Intel says its OTT service will expand pay TV space

Intel, which is planning to introduce an OTT service later this year, believes it will expand rather than crowd the existing pay TV market by offering "smarter bundles" aimed at younger connected consumers.

"The time is now for change," said Eric Free, vice president and general manager of content and services for Intel Media, speaking at the TV Connect event, according to a Light Reading story.

Intel's idea is to attract customers with cord cutting and cord shaving tendencies with a traditional-looking pay TV service with non-traditional attractions for younger consumers seeking more flexibility in their viewing options.

To that end, Intel Media plans to launch the cloud-based OTT service "later this year" with a mix of live and on-demand content and some interactive apps to "make it easier for customers to discover and access content on multiple screen types," the LR story said. Intel will supply consumers with its own broadband-connected device to receive the as-of-yet unnamed service that also will offer a more targeted advertising platform than available from traditional broadcast-type multichannel video programming distributors (MVPDs).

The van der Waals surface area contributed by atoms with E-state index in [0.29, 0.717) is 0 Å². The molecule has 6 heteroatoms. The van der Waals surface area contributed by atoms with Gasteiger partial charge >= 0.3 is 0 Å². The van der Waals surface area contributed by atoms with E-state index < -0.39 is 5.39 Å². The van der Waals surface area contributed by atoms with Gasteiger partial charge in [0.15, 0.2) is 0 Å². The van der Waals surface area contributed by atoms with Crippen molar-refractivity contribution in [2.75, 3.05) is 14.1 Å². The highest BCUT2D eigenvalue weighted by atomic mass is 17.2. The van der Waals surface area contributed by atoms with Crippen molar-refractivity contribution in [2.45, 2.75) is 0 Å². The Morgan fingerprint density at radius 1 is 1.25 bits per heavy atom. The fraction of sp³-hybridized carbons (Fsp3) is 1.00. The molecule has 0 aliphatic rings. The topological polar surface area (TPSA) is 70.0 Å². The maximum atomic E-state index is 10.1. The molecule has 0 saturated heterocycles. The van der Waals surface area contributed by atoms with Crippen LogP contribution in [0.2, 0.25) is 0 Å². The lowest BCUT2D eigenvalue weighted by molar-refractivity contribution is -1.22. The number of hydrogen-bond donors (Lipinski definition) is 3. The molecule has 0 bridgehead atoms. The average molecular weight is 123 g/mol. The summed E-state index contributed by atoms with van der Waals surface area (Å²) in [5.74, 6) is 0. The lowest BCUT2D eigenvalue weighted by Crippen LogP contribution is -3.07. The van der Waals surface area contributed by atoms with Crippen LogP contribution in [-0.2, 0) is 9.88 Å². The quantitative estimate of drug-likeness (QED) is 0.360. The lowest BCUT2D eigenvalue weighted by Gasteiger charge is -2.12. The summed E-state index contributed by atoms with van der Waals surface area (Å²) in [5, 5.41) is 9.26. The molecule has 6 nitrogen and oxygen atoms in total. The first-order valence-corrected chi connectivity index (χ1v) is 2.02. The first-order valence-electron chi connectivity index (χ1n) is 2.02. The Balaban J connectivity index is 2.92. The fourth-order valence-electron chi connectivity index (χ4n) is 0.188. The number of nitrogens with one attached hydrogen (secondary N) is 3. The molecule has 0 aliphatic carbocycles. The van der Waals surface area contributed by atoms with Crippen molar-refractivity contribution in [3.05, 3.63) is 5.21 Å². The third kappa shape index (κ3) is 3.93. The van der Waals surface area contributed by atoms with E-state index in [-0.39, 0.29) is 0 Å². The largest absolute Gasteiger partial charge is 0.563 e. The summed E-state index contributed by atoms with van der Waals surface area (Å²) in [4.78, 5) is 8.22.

According to a presentation at the Next TV Summit, Intel will operate the service similar to an existing pay TV subscription/advertising model and will go after consumers directly. It's currently testing the service with employees in three markets on the West Coast, said Free.

Coming in on top of existing pay TV networks and using a similar model might seem problematic in a space already crowded with cable, telco and satellite providers, but Free said Intel will use "the concept of more thematic bundles" rather than price or a la carte programming to win the day. He also downplayed—although not dismissing—the threat of potential broadband caps and metered data usage models impacting the Intel service, contending that new compression technology like HEVC (High Efficiency Video Coding) should make it possible to deliver more bits for fewer bucks.

"If the caps change, we'll change it from a business perspective," he promised.

For more:
- Light Reading has this story

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